FIG. 7B depicts a back schematic view of the solid form blister of FIG. 7A;

FIG. 8A depicts a front schematic view of an opening tool for use with the present invention;

FIG. 8B depicts a side schematic view of an opening tool for use with the present invention;

FIG. 9 depicts an alternate embodiment of the present invention adapted for use with security, audit, RFID, or consumer product tags;

FIG. 10A depicts a schematic view of a foldable blister card in accordance with an alternate embodiment of the present invention adapted for consumer electronics products;

FIG. 10B depicts a front schematic view of the assembled blister card of FIG. 10A;

FIG. 11A depicts a schematic view of a foldable package card in accordance with an alternate embodiment of the present invention adapted for consumer postal products;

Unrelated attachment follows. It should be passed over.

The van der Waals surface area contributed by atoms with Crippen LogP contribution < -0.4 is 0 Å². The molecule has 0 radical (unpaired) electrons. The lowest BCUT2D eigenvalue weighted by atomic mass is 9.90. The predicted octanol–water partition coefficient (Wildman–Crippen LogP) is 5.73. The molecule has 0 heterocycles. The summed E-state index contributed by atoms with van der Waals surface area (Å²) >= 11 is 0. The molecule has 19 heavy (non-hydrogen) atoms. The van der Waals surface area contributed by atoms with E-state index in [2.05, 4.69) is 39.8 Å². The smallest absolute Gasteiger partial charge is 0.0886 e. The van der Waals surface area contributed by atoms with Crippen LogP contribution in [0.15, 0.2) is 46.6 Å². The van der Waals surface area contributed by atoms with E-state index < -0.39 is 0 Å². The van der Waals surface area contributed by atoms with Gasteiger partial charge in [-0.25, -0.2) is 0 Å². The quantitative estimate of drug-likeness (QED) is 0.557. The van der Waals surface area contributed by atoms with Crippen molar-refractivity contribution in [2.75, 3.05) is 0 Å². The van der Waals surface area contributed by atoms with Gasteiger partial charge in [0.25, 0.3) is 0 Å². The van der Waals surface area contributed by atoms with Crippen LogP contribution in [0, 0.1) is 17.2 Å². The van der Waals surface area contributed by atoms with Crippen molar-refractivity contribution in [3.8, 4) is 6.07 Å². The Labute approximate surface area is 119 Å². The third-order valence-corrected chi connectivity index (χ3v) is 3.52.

FIG. 11B depicts a front schematic view of the assembled package card of FIG. 11A;

FIG. 12A depicts a front schematic view of a blister package in accordance with an alternate embodiment of the present invention adapted for small retail products; and

FIG. 12B depicts a rear schematic view of the front blister card of FIG. 12A.

DETAILED DESCRIPTION OF THE PREFERRED EMBODIMENTS

Detailed illustrative embodiments of the present invention are disclosed herein. However, techniques, systems and operating structures in accordance with the present invention may be embodied in a wide variety of forms and modes, some of which may be quite different from those in the disclosed embodiments. Consequently, the specific structural and functional details disclosed herein are merely representative, yet in that regard, they are deemed to afford the best embodiments for purposes of disclosure and to provide a basis for the claims herein which define the scope of the present invention. The following presents a detailed description of a preferred embodiment (as well as some alternative embodiments) of the present invention.